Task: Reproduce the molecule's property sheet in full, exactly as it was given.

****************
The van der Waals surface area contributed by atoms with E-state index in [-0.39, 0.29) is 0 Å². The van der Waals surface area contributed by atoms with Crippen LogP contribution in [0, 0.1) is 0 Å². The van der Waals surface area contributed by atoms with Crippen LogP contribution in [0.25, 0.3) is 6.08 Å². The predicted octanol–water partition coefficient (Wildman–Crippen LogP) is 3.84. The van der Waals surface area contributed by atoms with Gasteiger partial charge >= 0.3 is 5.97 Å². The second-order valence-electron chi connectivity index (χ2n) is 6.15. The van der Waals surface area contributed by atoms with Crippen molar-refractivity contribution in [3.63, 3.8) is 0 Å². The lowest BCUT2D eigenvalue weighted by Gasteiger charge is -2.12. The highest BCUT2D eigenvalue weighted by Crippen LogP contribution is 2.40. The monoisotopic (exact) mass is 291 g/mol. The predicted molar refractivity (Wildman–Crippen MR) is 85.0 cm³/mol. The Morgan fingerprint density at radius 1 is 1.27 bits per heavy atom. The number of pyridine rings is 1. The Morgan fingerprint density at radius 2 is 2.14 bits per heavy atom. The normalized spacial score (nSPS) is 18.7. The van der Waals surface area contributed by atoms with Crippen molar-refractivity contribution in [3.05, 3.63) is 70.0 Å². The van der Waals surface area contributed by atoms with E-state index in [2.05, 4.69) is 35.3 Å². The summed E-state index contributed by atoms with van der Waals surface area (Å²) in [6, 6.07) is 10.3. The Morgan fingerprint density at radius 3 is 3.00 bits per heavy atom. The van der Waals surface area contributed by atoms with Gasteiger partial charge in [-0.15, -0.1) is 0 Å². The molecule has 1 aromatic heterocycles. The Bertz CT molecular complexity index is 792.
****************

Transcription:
The van der Waals surface area contributed by atoms with E-state index in [-0.39, 0.29) is 0 Å². The van der Waals surface area contributed by atoms with Crippen LogP contribution in [0, 0.1) is 0 Å². The van der Waals surface area contributed by atoms with Crippen LogP contribution in [0.25, 0.3) is 6.08 Å². The predicted octanol–water partition coefficient (Wildman–Crippen LogP) is 3.84. The van der Waals surface area contributed by atoms with Gasteiger partial charge >= 0.3 is 5.97 Å². The second-order valence-electron chi connectivity index (χ2n) is 6.15. The van der Waals surface area contributed by atoms with Crippen molar-refractivity contribution in [3.63, 3.8) is 0 Å². The lowest BCUT2D eigenvalue weighted by Gasteiger charge is -2.12. The highest BCUT2D eigenvalue weighted by Crippen LogP contribution is 2.40. The monoisotopic (exact) mass is 291 g/mol. The predicted molar refractivity (Wildman–Crippen MR) is 85.0 cm³/mol. The Morgan fingerprint density at radius 1 is 1.27 bits per heavy atom. The number of pyridine rings is 1. The Morgan fingerprint density at radius 2 is 2.14 bits per heavy atom. The normalized spacial score (nSPS) is 18.7. The van der Waals surface area contributed by atoms with Crippen molar-refractivity contribution in [3.05, 3.63) is 70.0 Å². The van der Waals surface area contributed by atoms with E-state index in [2.05, 4.69) is 35.3 Å². The summed E-state index contributed by atoms with van der Waals surface area (Å²) in [6, 6.07) is 10.3. The Morgan fingerprint density at radius 3 is 3.00 bits per heavy atom. The van der Waals surface area contributed by atoms with Gasteiger partial charge in [-0.15, -0.1) is 0 Å². The molecule has 1 aromatic heterocycles. The Bertz CT molecular complexity index is 792.